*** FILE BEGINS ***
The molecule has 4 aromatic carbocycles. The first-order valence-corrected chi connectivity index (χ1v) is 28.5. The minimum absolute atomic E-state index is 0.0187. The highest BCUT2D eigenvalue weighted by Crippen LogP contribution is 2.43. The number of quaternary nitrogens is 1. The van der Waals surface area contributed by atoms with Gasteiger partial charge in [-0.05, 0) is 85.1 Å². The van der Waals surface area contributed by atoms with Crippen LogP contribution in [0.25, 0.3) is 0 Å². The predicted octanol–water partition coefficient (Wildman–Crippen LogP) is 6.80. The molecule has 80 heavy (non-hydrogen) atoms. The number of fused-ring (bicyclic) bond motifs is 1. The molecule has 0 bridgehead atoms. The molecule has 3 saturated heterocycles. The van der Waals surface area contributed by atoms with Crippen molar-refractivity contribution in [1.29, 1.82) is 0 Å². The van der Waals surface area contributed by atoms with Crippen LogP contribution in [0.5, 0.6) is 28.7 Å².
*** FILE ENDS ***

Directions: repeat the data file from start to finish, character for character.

The molecule has 4 aromatic carbocycles. The first-order valence-corrected chi connectivity index (χ1v) is 28.5. The minimum absolute atomic E-state index is 0.0187. The highest BCUT2D eigenvalue weighted by Crippen LogP contribution is 2.43. The number of quaternary nitrogens is 1. The van der Waals surface area contributed by atoms with Gasteiger partial charge in [-0.05, 0) is 85.1 Å². The van der Waals surface area contributed by atoms with Crippen LogP contribution in [0.25, 0.3) is 0 Å². The predicted octanol–water partition coefficient (Wildman–Crippen LogP) is 6.80. The molecule has 80 heavy (non-hydrogen) atoms. The number of fused-ring (bicyclic) bond motifs is 1. The molecule has 0 bridgehead atoms. The molecule has 3 saturated heterocycles. The van der Waals surface area contributed by atoms with Crippen molar-refractivity contribution in [1.29, 1.82) is 0 Å². The van der Waals surface area contributed by atoms with Crippen LogP contribution in [0.5, 0.6) is 28.7 Å².